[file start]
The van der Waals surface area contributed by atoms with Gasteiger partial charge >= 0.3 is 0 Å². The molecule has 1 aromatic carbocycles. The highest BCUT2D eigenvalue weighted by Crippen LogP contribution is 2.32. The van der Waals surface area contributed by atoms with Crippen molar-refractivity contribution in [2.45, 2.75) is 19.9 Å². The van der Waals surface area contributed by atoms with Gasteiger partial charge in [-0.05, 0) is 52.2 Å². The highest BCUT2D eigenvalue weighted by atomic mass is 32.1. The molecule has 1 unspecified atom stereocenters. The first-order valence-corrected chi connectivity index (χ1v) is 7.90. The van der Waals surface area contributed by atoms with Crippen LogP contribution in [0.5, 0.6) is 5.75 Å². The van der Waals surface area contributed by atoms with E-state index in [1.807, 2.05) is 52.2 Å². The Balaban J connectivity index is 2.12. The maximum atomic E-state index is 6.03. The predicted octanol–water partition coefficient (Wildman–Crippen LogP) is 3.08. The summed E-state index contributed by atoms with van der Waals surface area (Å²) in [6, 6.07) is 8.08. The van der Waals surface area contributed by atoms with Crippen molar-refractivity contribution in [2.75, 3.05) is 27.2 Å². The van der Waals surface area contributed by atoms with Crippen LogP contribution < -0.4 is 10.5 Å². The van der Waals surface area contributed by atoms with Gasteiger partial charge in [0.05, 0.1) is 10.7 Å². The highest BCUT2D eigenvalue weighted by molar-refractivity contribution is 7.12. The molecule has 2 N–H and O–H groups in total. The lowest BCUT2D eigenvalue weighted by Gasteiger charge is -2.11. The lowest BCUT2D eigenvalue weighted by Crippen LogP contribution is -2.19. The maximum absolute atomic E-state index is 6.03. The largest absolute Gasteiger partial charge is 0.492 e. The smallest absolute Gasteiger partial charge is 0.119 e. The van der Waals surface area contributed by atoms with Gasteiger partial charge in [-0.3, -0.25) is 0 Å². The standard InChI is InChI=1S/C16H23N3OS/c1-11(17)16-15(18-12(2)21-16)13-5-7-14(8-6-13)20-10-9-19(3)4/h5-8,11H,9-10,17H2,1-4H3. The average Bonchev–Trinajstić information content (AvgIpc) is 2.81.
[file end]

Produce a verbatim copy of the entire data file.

The van der Waals surface area contributed by atoms with Gasteiger partial charge >= 0.3 is 0 Å². The molecule has 1 aromatic carbocycles. The highest BCUT2D eigenvalue weighted by Crippen LogP contribution is 2.32. The van der Waals surface area contributed by atoms with Crippen molar-refractivity contribution in [2.45, 2.75) is 19.9 Å². The van der Waals surface area contributed by atoms with Gasteiger partial charge in [-0.05, 0) is 52.2 Å². The highest BCUT2D eigenvalue weighted by atomic mass is 32.1. The molecule has 1 unspecified atom stereocenters. The first-order valence-corrected chi connectivity index (χ1v) is 7.90. The van der Waals surface area contributed by atoms with Crippen LogP contribution in [0.5, 0.6) is 5.75 Å². The van der Waals surface area contributed by atoms with E-state index in [1.807, 2.05) is 52.2 Å². The Balaban J connectivity index is 2.12. The maximum atomic E-state index is 6.03. The predicted octanol–water partition coefficient (Wildman–Crippen LogP) is 3.08. The summed E-state index contributed by atoms with van der Waals surface area (Å²) in [6, 6.07) is 8.08. The van der Waals surface area contributed by atoms with Crippen molar-refractivity contribution in [2.75, 3.05) is 27.2 Å². The van der Waals surface area contributed by atoms with Crippen LogP contribution < -0.4 is 10.5 Å². The van der Waals surface area contributed by atoms with Gasteiger partial charge in [0.05, 0.1) is 10.7 Å². The highest BCUT2D eigenvalue weighted by molar-refractivity contribution is 7.12. The molecule has 2 N–H and O–H groups in total. The lowest BCUT2D eigenvalue weighted by Gasteiger charge is -2.11. The lowest BCUT2D eigenvalue weighted by Crippen LogP contribution is -2.19. The maximum absolute atomic E-state index is 6.03. The largest absolute Gasteiger partial charge is 0.492 e. The smallest absolute Gasteiger partial charge is 0.119 e. The van der Waals surface area contributed by atoms with Gasteiger partial charge in [-0.3, -0.25) is 0 Å². The standard InChI is InChI=1S/C16H23N3OS/c1-11(17)16-15(18-12(2)21-16)13-5-7-14(8-6-13)20-10-9-19(3)4/h5-8,11H,9-10,17H2,1-4H3. The average Bonchev–Trinajstić information content (AvgIpc) is 2.81.